Electronic Signatures for Real Estate Transactions in Ontario
These signatures will be permitted in Ontario effective 1 July 2015. Certain changes to the Electronic Commerce Act will permit this.
Here is the definition in the Act:
“electronic signature” means electronic information that a person creates or adopts in order to sign a document and that is in, attached to or associated with the document.
There are several types of e-signatures:
1) A code type signature,
2) A click type signature,
3) A copy type signature, and
4) A wet type signature.
Code Type E-signature
This would be the safest format. It is encrypted. Software systems are used to personalize it and safeguard its use. Actually, it could be a symbol or a group of numbers, group of words or a combination of both. Numerous software systems, programs and websites will use this format. Naturally, it is also the most expensive.
Click Type E-signature
Copy Type E-signature
In this situation, you will have some kind of an image for your signature. This could be a copy in JPEG or PNG format. It looks like your signature. It was a “copy” of your signature. You take a document and insert your JPEG image. It’s identical all the time. It’s just one image.
This insertion and subsequent delivery of your document constitutes your “e-signature”.
Wet Type E-signature
In this case, each signature and each set of initials will be original. This is much better protection. There is a safeguard here. The individual will sign with their finger or s stylus onto a computer screen. Their signature and their initials will be different each time.
The final document will then be flattened into a “PDF”. Again, this will be your “e-signature”.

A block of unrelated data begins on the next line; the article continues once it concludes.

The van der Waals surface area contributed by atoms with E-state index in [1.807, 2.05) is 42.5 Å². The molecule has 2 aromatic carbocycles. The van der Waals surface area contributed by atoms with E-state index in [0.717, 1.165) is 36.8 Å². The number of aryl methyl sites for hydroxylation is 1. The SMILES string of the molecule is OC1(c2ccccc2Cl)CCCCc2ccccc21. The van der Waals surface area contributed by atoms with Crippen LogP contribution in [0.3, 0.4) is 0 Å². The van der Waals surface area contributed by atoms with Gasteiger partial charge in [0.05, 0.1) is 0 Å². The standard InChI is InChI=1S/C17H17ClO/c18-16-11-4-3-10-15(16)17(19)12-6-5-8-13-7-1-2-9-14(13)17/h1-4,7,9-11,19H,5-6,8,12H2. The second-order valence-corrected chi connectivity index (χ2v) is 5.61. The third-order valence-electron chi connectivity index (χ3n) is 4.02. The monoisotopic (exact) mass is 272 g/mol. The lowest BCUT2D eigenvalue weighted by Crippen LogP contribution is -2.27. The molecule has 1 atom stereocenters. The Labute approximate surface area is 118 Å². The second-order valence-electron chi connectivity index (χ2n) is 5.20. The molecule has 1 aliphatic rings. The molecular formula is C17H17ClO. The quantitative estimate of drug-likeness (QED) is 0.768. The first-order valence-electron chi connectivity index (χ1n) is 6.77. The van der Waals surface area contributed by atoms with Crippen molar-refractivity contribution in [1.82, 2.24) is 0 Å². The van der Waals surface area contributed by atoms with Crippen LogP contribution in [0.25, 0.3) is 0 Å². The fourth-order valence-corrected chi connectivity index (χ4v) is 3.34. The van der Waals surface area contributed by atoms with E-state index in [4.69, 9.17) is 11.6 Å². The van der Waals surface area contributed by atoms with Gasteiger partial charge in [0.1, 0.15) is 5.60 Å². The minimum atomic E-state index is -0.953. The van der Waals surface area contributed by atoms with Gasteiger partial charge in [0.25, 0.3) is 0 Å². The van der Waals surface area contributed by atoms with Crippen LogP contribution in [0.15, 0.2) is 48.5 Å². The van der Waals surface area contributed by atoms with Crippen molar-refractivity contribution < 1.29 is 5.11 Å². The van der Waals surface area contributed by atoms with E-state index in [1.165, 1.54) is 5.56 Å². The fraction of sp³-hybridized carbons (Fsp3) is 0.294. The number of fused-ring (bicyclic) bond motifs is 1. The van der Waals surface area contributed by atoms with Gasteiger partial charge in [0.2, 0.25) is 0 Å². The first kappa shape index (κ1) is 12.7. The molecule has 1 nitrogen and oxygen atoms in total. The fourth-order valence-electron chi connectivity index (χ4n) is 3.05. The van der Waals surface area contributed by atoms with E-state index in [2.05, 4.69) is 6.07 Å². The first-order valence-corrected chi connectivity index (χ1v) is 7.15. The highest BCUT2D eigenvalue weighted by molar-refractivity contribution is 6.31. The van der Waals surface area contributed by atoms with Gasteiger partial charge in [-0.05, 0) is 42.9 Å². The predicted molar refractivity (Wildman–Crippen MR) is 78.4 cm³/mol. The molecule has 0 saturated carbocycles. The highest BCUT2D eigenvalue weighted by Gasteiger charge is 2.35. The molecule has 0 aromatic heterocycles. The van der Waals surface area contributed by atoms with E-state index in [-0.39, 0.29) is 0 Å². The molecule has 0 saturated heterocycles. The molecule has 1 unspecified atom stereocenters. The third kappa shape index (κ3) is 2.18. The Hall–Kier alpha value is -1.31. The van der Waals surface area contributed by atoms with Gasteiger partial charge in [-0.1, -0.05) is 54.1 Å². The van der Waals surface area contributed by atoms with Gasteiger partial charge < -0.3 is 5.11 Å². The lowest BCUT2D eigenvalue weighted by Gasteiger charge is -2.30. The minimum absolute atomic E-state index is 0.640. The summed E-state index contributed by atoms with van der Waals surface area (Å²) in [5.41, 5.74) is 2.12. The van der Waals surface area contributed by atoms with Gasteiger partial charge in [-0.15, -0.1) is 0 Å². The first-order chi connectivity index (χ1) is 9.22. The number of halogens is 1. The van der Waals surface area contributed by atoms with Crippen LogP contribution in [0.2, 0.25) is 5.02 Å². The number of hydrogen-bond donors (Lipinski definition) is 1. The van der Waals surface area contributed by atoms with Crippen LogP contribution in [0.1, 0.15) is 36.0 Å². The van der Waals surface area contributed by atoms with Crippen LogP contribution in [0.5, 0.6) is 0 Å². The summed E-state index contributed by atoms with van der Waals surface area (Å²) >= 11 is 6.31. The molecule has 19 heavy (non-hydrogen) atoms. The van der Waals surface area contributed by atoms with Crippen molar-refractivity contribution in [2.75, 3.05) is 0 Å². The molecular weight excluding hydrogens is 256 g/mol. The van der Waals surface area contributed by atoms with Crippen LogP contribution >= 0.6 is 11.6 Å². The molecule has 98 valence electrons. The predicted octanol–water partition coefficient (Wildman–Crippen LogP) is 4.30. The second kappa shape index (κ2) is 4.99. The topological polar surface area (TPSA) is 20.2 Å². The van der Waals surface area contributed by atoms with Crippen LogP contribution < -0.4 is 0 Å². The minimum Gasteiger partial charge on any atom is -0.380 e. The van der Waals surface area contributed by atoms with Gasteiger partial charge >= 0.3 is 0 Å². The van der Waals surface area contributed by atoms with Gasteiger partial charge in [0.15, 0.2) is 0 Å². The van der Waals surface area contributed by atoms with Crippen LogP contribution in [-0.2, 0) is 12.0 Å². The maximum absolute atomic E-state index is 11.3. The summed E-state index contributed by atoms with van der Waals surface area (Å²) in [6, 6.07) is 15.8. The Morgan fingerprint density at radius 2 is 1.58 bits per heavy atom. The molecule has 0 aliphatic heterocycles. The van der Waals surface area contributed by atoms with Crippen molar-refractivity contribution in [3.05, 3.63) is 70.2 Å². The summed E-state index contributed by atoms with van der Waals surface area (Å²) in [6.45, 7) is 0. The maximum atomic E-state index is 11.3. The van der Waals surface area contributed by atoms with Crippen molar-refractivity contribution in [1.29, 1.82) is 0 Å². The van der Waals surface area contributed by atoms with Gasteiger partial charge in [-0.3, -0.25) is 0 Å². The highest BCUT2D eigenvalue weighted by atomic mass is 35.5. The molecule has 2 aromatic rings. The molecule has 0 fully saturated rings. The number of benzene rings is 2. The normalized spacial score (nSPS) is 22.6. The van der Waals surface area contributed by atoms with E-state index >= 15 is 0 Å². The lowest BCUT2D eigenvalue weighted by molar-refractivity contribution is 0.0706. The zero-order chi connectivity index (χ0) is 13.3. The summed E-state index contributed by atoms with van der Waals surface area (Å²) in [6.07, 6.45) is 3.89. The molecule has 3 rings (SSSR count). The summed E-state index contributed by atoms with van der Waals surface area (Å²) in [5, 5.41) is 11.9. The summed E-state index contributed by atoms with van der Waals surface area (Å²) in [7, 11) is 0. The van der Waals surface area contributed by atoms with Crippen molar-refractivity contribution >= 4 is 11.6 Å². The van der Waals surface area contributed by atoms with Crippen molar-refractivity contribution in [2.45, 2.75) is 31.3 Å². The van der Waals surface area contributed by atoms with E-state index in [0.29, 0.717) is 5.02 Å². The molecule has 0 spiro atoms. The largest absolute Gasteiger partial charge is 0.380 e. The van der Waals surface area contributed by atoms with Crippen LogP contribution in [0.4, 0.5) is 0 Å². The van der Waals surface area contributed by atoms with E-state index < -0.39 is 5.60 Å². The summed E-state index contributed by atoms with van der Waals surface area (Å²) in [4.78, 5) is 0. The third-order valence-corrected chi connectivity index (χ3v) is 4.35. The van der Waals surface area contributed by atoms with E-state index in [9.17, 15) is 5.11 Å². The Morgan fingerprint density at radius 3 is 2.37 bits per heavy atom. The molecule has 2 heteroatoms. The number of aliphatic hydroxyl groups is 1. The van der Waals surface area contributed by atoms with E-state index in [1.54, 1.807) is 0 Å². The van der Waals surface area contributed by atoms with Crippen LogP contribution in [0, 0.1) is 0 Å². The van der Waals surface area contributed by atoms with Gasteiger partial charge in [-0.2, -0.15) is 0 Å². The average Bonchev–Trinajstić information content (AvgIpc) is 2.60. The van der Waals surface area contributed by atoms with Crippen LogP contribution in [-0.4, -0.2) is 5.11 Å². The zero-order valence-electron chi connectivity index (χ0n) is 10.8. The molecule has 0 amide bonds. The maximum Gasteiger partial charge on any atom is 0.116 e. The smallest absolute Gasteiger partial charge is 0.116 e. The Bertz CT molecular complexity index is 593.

Legal and Binding Effect
The intention of the Electronic Commerce Act is to ensure that e-signatures and digital contracts are enforceable.
Previously, there had been caution about real estate transactions.
Documents to which the Electronic Commerce Act does not apply
31. (1) This Act does not apply to the following documents:
1. Wills and codicils.
2. Trusts created by wills or codicils.
3. Powers of attorney, to the extent that they are in respect of an individual’s financial affairs or personal care.
4. Documents, including agreements of purchase and sale, that create or transfer interests in land and require registration to be effective against third parties.
5. Negotiable instruments.
6. Documents that are prescribed or belong to a prescribed class.
It is section 4 above which will be deleted effective 1 July 2015, meaning that it will then be fine to use a e-signature for real estate transactions.
Going forward, Wills, Testamentary Trusts, Powers of Attorney, negotiable instruments (cheques) and specified documents that are prescribed by regulation will not fall under the Act. They will still need to be in writing.
Brian Madigan LL.B., Broker